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New avalanche ratings will Help trip planners take reasonable care.

The last few winters have seen a number of tragic deaths resulting from avalanches, including a particularly' tragic episode when several students died during a school field trip.

Parks Canada has developed a new set of Avalanche Terrain Ratings, to be used with the daily Avalanche Bulletins, to assist people in assessing the risks and making planning judgments regarding back country trips.

The traditional Avalanche Bulletins have been based largely, on the stabiliy of snow, which changes regularly in relation to the weather--from day to day, or even hour to hour. The new Avalanche Terrain Exposure Scale attempts to measure how risky the landscape is from the perspective of avalanche hazards. Terrain doesn't change much. The angle and shape of the ground, or the number of established avalanche paths won't vary from day to day.

There are three Classes in the Terrain Rating

Simple--Class 1

"Exposure to low angle or primarily forested terrain. Some forest openings may involve the runout zones of infrequent avalanches. Many options to reduce or eliminate exposure. No glacier travel." Common sense, the right equipment, first aid skills, and the discipline to respect the avalanche warnings you see in the media are key in this terrain.

Challenging--Class 2

"Exposure to well defined avalanche paths, starting zones or terrain traps; options exist to reduce or eliminate exposure with careful routefinding. Glacier travel is straightforward but crevasse hazards may exist."

"You will need to know how to understand the Public Avalanche Bulletin, perform avalanche self rescue, basic first aid, and be confident in your group's routefinding skills. It is strongly advised that you and other members of your group, take a Recreational Avalanche Course (RAC) prior to traveling in this type of terrain. If you are unsure of your own, or your group's ability to evaluate and navigate through avalanche terrain, then consider hiring a professional, certified guide to lead you."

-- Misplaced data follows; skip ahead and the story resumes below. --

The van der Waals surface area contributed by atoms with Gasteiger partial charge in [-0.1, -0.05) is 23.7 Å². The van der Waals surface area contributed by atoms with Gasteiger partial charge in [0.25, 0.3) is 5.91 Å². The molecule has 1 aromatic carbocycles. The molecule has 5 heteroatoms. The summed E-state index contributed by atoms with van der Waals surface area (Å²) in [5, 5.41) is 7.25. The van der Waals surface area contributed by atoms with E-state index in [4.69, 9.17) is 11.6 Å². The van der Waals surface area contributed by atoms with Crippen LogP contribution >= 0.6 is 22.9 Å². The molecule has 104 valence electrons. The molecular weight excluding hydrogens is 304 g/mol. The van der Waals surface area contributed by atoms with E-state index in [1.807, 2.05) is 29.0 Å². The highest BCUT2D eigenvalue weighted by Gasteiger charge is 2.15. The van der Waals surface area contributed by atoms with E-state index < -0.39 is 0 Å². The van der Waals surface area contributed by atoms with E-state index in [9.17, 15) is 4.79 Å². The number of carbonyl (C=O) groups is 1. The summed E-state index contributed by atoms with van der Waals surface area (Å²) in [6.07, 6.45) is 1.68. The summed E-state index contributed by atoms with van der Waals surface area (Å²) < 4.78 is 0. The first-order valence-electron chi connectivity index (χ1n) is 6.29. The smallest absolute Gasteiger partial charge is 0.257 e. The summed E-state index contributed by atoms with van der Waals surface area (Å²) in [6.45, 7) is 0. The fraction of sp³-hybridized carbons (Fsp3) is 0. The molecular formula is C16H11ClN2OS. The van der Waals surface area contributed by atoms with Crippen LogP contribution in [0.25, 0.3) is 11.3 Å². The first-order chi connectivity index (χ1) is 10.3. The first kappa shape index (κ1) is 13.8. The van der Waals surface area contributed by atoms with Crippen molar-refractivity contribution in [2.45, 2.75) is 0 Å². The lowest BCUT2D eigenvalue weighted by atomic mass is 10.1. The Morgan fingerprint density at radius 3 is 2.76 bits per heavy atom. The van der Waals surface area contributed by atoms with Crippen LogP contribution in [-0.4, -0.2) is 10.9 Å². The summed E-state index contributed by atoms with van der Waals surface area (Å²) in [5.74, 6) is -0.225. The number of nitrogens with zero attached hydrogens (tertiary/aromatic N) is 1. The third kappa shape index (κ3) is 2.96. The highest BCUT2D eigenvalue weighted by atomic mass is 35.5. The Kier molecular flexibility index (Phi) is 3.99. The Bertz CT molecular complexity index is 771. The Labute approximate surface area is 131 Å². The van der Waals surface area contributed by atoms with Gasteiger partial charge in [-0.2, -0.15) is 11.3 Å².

Complex--Class 3

"Exposure to multiple overlapping avalanche paths or large expanses of steep, open terrain; multiple avalanche starting zones and terrain traps below; minimal options to reduce exposure. Complicated glacier travel with extensive crevasse bands or icefalls."

"Often there are no safe options in Class 3 terrain, forcing your exposure to significant avalanche terrain. As a minimum, you or someone in your group must have taken an Advanced Recreational Avalanche Course (ARAC) and have several years of backcountry experience ... If you are uncertain but want to experience complex terrain, then we strongly recommend hiring a certified, professional guide to lead you."

This information has been excerpted from the Parks Canada website and you should refer to the full discussion of the new classes on that site at www.parkscanada.pch.gc.ca, then do a search using keyword 'avalanche' to find Avalanche Terrain Ratings, as well as consulting the Canadian Avalanche Association site www.avalanche.ca for more information.

The Parks Canada Agency has done its best to provide accurate information and to describe the terrain characteristics typical of each general region. However, users of this information do so entirely at their own risk, and the Parks Canada Agency disclaims any liability for injury, injury resulting in death or damage to anyone undertaking a trip into any of the regions described. This information is no substitute for experience and good judgment.
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Title Annotation:News & notes
Author:Mildon, Marsha
Publication:LawNow
Geographic Code:1CANA
Date:Feb 1, 2005
Words:544
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